Report: 40 Percent of Internet Users 'Addicted'

John Lister's picture

More than four in ten people are addicted to Internet use, according to a university study. The researchers put respondents into five categories on what they are calling an "Internet addition spectrum."

Researchers at the University of Surrey in the United Kingdom asked 796 participants a range of questions about the way they use the Internet, including their emotions and motivations. They then looked for similarities between respondents to come up with the categories. (Source:

Growing Unease

The first category, Casual Users, covered 14.86 percent of respondents. They mainly go online to carry out a specific task and then "log off," which presumably is just an expression.

The Initial Users category covered 22.86 percent of respondents. They tend to spend longer online than planned but the only negative consequence of doing so was putting off household chores.

An Experimenters category covered 21.98 percent of respondents. They reported a mood shift with Internet use, feeling uneasy when not connected and better when online.

The Addicts-in-Denial category covered 17.96 percent of respondents. They claimed not to be addicted or feel any unease when offline, but showed what the researchers called addictive behaviors. (This was a mixed bag, ranging from neglecting real-world responsibilities to forming new relationships online).

That left the Addicts group, covering 22.36 percent. This group is said to have acknowledged an Internet addiction and that it had a negative affect.

Many of the patterns between the groups were largely predictable: the more "addicted" the person, the more likely they are to spend longer online and to be confident using new technologies or mobile apps.

No Gender Gap

The researchers also found that average age decreased between groups, with Casual Users being older and Addicts younger. They didn't find any significant distinction between genders. (Source:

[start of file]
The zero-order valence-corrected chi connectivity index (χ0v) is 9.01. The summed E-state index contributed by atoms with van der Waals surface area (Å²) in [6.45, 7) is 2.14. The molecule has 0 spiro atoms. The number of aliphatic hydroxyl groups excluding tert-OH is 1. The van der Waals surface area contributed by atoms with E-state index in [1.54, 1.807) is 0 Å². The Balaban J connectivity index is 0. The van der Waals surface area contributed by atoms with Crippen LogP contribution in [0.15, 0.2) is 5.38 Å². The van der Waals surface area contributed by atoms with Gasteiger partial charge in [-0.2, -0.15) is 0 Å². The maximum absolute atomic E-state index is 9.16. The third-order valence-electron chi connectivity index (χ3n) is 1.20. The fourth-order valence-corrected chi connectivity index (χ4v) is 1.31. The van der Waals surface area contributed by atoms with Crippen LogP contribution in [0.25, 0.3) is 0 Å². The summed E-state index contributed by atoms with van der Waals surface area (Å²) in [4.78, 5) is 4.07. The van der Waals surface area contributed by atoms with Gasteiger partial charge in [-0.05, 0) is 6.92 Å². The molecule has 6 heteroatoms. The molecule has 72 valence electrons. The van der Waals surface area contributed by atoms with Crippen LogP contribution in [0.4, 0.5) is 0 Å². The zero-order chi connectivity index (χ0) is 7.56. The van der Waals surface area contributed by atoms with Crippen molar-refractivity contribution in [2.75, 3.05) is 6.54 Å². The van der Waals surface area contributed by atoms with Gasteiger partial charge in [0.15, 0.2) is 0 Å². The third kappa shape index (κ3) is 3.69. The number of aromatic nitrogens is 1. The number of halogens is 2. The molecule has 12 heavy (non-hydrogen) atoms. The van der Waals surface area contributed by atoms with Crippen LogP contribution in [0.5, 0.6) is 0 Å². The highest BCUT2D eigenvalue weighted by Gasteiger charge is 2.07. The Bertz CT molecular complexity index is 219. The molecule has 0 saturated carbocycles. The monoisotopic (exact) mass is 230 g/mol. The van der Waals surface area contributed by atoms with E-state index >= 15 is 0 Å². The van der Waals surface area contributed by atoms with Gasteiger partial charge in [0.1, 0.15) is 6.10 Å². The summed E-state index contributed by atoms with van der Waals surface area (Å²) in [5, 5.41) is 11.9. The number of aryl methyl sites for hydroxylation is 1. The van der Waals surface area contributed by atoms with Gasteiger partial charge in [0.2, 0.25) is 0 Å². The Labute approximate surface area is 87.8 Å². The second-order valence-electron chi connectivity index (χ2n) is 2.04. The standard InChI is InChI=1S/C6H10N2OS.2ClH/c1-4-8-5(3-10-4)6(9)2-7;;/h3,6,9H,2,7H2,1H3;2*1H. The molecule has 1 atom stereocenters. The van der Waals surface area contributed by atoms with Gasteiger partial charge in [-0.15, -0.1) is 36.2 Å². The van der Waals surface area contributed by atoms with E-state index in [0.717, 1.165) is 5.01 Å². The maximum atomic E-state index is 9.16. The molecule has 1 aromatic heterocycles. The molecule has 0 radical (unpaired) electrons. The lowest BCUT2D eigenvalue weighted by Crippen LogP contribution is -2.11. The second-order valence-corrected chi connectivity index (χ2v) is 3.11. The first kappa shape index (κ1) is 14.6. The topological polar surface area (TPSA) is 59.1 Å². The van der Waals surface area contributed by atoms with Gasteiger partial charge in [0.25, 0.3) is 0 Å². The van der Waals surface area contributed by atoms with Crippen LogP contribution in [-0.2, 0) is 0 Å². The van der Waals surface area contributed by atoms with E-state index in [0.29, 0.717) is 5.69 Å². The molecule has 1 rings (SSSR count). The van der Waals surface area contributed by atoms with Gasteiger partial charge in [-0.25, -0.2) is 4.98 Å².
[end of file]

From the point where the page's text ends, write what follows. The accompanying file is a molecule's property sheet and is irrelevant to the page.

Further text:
One of the big problems with the findings is defining Internet addiction. Measures such as how long somebody spends online may simply be to do with younger people being more comfortable with online ways to carry out ordinary activities.

There's also the question of what counts as "being online". Somebody who watches a movie on Netflix is technically online, but that wouldn't be a sign they were more "addicted" to the Internet than somebody watching a movie on broadcast television.

What's Your Opinion?

Are these meaningful distinctions? Which category would you put yourself into? When does Internet "addiction" become a problem?

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ronangel1's picture

I have been using the internet daily multiple times for years and am still not addicted.

repete_14444's picture

I don't know about the U.K., but more an more stores are pushing shoppers to "clip" coupons and shop online: Amazon just finished "Prime Big Deal Days" and many others copied their tactics. Combine shopaholic and "netaholic" and you get the highest level of credit card debt in history and disposable appliances, etc. that used to last for decades.
I know I got off the subject, but I'd bet internet addiction is even higher in the U.S.
My question is: Are there any any therapists or groups that treat internet addiction?

doulosg's picture

And yet, here I am. What's my category? ;-)

And then again, how many people were addicted to newspapers when they were still around? The "addiction" figures are interesting, but are they important.

* /compelling

eric's picture

I am highly addicted to the internet and tech in general.

Whether it's gaming, research/learning, or just endlessly doom scrolling reddit or twitter, I can't go a day without being online unless I'm camping somewhere without cell signal.

buzzallnight's picture

I was a computer tech for 48 years and am retired now and 73 years old.

You may have noticed that older people have delayed recall
when searching for a word or other memory.

I feel more comfortable when connected to the internet
because I can google things faster than I can remember them,
we need a special category :)